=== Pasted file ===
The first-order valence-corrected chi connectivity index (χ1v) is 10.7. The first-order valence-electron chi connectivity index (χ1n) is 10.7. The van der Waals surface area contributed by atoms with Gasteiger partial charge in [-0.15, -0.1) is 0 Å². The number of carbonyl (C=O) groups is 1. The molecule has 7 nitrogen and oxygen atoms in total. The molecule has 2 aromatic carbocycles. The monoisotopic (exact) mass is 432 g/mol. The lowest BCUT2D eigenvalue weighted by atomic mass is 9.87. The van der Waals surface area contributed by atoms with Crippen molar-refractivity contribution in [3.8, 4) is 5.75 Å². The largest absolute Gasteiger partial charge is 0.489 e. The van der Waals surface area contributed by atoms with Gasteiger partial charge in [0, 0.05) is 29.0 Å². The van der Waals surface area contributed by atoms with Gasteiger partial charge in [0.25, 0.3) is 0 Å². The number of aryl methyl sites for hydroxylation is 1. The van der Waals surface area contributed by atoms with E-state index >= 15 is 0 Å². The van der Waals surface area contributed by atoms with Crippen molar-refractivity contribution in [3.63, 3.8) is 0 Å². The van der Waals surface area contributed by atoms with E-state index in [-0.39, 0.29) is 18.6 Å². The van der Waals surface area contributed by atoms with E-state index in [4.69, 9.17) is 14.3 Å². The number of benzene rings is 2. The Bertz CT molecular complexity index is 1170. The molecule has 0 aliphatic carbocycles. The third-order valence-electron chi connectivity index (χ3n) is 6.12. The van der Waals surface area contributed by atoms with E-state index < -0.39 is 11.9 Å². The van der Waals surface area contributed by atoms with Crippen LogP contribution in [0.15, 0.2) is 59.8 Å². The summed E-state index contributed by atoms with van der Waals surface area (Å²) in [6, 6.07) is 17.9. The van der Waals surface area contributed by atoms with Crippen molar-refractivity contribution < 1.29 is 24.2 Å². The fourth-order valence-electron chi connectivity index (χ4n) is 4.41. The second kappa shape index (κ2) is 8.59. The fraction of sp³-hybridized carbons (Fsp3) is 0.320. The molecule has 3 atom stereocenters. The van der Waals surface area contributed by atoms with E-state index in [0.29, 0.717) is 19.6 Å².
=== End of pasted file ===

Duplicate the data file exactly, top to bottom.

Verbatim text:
The first-order valence-corrected chi connectivity index (χ1v) is 10.7. The first-order valence-electron chi connectivity index (χ1n) is 10.7. The van der Waals surface area contributed by atoms with Gasteiger partial charge in [-0.15, -0.1) is 0 Å². The number of carbonyl (C=O) groups is 1. The molecule has 7 nitrogen and oxygen atoms in total. The molecule has 2 aromatic carbocycles. The monoisotopic (exact) mass is 432 g/mol. The lowest BCUT2D eigenvalue weighted by atomic mass is 9.87. The van der Waals surface area contributed by atoms with Crippen molar-refractivity contribution in [3.8, 4) is 5.75 Å². The largest absolute Gasteiger partial charge is 0.489 e. The van der Waals surface area contributed by atoms with Gasteiger partial charge in [0, 0.05) is 29.0 Å². The van der Waals surface area contributed by atoms with Gasteiger partial charge in [0.25, 0.3) is 0 Å². The number of aryl methyl sites for hydroxylation is 1. The van der Waals surface area contributed by atoms with E-state index >= 15 is 0 Å². The van der Waals surface area contributed by atoms with Crippen molar-refractivity contribution in [3.63, 3.8) is 0 Å². The van der Waals surface area contributed by atoms with E-state index in [-0.39, 0.29) is 18.6 Å². The van der Waals surface area contributed by atoms with E-state index in [4.69, 9.17) is 14.3 Å². The number of benzene rings is 2. The Bertz CT molecular complexity index is 1170. The molecule has 0 aliphatic carbocycles. The third-order valence-electron chi connectivity index (χ3n) is 6.12. The van der Waals surface area contributed by atoms with E-state index < -0.39 is 11.9 Å². The van der Waals surface area contributed by atoms with Crippen LogP contribution in [0.15, 0.2) is 59.8 Å². The summed E-state index contributed by atoms with van der Waals surface area (Å²) in [6, 6.07) is 17.9. The van der Waals surface area contributed by atoms with Crippen molar-refractivity contribution < 1.29 is 24.2 Å². The fourth-order valence-electron chi connectivity index (χ4n) is 4.41. The second kappa shape index (κ2) is 8.59. The fraction of sp³-hybridized carbons (Fsp3) is 0.320. The molecule has 3 atom stereocenters. The van der Waals surface area contributed by atoms with E-state index in [0.29, 0.717) is 19.6 Å².